He was referred to me by a colleague with a large geriatric practice for evaluation and treatment for HIV. He was 76 years old and lived in an assisted living facility. He was, however, very independent and only required limited assistance. When asked what he expected from the visit he responded that he had been sent to me by his PCP (Primary Care Physician).
My review of his records suggested that in addition to HIV and hypertension which was well controlled he also had some kidney disease. After reviewing his labs from his PCP, I informed him that his kidneys were OK, not great but for a 76-year-old gentleman with hypertension and HIV, some mild to moderate kidney disease was not too concerning. He did mention that he had been on medications for HIV for a few years, but this was stopped about five years ago for some reason he did not remember.
His records also suggested he had advance directives signed and he did not want to be resuscitated should he have a cardiac arrest. To put things in simple language, this 76-year-old gentleman had clear written instructions that stipulated: Should his heart stop beating or even go into an abnormal rhythm that could lead to his death, he would like to be allowed to die without any interference from health care professionals.
Overall, I was impressed with the foresight of this 76-year-old man, I however had to come back to the reason for his visit. He had been sent to me because he had HIV, my colleague could competently take care of all his other medical issues. During the visit, I asked my patient what he wanted me to do with respect to HIV, and he was non-committal. He mentioned that he had been off his medications for five years and was doing fine without any problems. To this, I informed him that his most recent CD4 count (which was a good marker of the health of his immune system) was about 260 suggesting that he was very close to developing AIDS if he was not restarted on Anti-Retroviral Therapy (ART). To cut a long story short after much discussion I managed to start him on a ART regimen.
Over time, he became my oldest living HIV patient, and he did very well clinically for several years. After I had left the practice, he was inherited by a colleague. About six months ago, almost six years after our first meeting, I met his PCP who informed me that he had passed away at the ripe old age of 83 years.
Today in the United States, HIV is now a disease not only of the young but is also affecting our senior citizens. In 2014, 17% of all new HIV diagnosis was among those aged 50 years and above and more than 1 in 4 of all individuals living with HIV today are above age 50 yrs. But controlling HIV transmission in the aging population comes with its challenges, one of these being our natural bashfulness in discussing sexuality especially when dealing with individuals older than ourselves. Most of our seniors are experiencing both widowhood and divorce and are beginning to date and develop new relationships. Health care professionals need to be more attuned to the day to day needs of their patients to provide them with the health care that is appropriate for them. Opportunities to screen appropriately for sexually transmitted diseases in our older populations will be missed if we assume they are too old for sex.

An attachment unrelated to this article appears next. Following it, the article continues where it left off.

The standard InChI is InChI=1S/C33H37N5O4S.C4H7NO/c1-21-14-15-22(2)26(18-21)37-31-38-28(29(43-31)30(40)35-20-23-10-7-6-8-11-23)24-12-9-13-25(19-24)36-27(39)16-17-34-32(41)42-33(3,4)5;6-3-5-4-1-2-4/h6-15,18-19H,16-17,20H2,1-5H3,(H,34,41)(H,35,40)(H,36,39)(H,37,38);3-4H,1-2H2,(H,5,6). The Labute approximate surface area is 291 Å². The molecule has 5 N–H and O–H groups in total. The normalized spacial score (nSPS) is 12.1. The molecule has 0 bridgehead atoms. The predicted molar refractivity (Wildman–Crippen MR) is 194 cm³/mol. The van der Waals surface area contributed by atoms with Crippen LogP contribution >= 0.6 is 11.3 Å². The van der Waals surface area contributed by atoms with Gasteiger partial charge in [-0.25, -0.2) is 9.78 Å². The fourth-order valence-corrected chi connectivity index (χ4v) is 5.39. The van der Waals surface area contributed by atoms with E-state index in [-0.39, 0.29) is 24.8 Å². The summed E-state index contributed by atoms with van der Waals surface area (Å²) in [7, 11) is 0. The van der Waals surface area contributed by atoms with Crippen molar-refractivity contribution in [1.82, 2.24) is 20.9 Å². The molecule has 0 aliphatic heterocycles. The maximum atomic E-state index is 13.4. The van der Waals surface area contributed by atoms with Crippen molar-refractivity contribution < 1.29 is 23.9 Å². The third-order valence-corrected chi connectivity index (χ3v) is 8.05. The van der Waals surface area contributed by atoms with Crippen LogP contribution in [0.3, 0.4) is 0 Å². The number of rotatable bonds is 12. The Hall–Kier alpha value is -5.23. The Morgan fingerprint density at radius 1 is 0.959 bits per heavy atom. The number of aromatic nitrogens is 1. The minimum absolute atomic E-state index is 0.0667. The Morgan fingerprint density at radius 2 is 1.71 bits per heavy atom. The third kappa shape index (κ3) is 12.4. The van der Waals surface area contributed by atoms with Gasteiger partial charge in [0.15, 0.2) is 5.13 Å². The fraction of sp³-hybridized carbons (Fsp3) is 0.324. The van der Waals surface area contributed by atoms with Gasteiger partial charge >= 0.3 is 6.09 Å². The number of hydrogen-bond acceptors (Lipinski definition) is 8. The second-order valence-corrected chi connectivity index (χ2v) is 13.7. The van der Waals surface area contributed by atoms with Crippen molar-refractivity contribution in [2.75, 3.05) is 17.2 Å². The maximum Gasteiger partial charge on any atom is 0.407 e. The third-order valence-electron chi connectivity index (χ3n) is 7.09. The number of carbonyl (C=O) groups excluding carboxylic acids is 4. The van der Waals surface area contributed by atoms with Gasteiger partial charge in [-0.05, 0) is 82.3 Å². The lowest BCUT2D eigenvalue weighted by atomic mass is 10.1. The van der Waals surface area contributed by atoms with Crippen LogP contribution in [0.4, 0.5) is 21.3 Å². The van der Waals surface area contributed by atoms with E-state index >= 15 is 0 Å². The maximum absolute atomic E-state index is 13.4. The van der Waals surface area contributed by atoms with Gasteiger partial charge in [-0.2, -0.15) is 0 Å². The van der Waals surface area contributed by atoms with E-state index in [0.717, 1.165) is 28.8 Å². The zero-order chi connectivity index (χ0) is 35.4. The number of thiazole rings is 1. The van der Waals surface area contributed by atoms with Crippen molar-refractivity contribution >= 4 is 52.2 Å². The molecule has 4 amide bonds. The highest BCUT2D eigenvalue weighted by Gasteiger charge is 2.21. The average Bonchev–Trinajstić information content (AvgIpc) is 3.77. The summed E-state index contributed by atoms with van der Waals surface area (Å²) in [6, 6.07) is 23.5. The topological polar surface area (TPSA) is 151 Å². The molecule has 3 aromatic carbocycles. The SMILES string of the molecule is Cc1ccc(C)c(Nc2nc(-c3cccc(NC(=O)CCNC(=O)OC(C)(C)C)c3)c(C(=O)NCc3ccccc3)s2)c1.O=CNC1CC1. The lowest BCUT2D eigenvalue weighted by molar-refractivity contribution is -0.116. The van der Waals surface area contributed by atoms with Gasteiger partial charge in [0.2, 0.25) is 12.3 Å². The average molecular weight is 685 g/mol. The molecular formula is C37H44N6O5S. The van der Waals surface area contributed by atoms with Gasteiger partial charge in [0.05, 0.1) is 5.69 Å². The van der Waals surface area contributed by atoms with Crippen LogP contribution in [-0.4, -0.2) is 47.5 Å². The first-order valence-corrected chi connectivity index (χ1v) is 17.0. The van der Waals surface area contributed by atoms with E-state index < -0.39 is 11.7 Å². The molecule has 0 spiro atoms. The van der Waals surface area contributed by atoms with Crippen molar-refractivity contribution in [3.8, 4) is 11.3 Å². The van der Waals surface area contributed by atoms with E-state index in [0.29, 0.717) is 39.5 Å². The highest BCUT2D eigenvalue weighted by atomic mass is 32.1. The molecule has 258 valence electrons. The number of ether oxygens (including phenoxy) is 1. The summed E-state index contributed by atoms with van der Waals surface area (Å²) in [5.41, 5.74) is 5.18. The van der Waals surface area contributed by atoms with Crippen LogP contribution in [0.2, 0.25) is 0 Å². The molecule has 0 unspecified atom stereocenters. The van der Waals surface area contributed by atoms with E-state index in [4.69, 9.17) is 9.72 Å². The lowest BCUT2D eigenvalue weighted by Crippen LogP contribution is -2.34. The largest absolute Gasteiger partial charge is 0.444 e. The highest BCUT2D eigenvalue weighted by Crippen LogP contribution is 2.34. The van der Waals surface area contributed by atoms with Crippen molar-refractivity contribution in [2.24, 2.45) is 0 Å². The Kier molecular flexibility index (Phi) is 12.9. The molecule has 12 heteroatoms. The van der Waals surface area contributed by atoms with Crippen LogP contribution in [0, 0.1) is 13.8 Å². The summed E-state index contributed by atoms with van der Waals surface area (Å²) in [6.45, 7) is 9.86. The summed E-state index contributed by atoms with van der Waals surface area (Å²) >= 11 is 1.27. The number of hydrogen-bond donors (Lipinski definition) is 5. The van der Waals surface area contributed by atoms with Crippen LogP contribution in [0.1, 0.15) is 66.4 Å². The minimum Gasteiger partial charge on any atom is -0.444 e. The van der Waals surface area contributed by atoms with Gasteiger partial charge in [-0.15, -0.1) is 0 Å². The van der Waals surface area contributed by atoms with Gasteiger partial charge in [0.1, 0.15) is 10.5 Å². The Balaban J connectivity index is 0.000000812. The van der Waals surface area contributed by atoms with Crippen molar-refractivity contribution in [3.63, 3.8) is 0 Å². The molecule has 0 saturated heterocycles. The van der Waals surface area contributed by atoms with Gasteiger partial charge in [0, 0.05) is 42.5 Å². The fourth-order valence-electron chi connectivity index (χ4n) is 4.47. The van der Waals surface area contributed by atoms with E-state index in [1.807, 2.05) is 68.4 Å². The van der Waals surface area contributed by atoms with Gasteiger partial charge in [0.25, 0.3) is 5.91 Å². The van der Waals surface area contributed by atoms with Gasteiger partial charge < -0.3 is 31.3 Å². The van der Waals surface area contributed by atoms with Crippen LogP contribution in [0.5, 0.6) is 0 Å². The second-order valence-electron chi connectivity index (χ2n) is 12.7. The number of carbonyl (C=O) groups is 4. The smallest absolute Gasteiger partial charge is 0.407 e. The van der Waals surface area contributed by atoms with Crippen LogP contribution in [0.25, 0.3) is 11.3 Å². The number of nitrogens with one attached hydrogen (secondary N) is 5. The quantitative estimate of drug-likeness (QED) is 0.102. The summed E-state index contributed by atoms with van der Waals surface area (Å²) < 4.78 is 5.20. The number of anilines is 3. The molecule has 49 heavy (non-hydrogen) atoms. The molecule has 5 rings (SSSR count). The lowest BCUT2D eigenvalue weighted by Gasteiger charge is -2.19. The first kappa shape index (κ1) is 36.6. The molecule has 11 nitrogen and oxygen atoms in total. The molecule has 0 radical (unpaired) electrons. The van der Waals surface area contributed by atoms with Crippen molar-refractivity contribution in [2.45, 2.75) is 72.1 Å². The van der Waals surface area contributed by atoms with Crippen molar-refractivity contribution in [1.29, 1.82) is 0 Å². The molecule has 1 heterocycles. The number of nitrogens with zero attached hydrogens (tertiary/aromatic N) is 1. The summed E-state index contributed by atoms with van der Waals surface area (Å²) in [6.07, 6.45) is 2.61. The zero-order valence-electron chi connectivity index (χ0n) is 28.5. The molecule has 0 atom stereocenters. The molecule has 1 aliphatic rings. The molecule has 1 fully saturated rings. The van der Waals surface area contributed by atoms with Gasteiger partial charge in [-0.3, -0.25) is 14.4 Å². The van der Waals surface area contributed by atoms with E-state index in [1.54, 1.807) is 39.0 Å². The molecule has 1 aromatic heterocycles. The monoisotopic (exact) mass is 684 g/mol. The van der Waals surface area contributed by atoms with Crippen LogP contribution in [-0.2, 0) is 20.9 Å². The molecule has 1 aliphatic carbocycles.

The market abounds with different types of sexual enhancement preparations including the FDA approved ones, so assuming older individuals are not sexually active is just not facing reality. Our bashfulness and lack of comfort with discussing sexuality with our older patients is not based on fact. Older patients are the most comfortable and forthcoming when discussing their sex lives or lack thereof.
All providers, especially primary care providers, must include an appropriate sexual history in their evaluation. From my experience, sexually active older individuals have better overall health and a good sexual history may provide us with a better idea the cardiac health of our patients. We may learn a lot more from a good sexual history than we would get from ordering a pharmacologic stress test from some of our patients. So once again, I say let us talk to our older patients about their sex lives.
By Leonard Sowah a physician in Baltimore, Maryland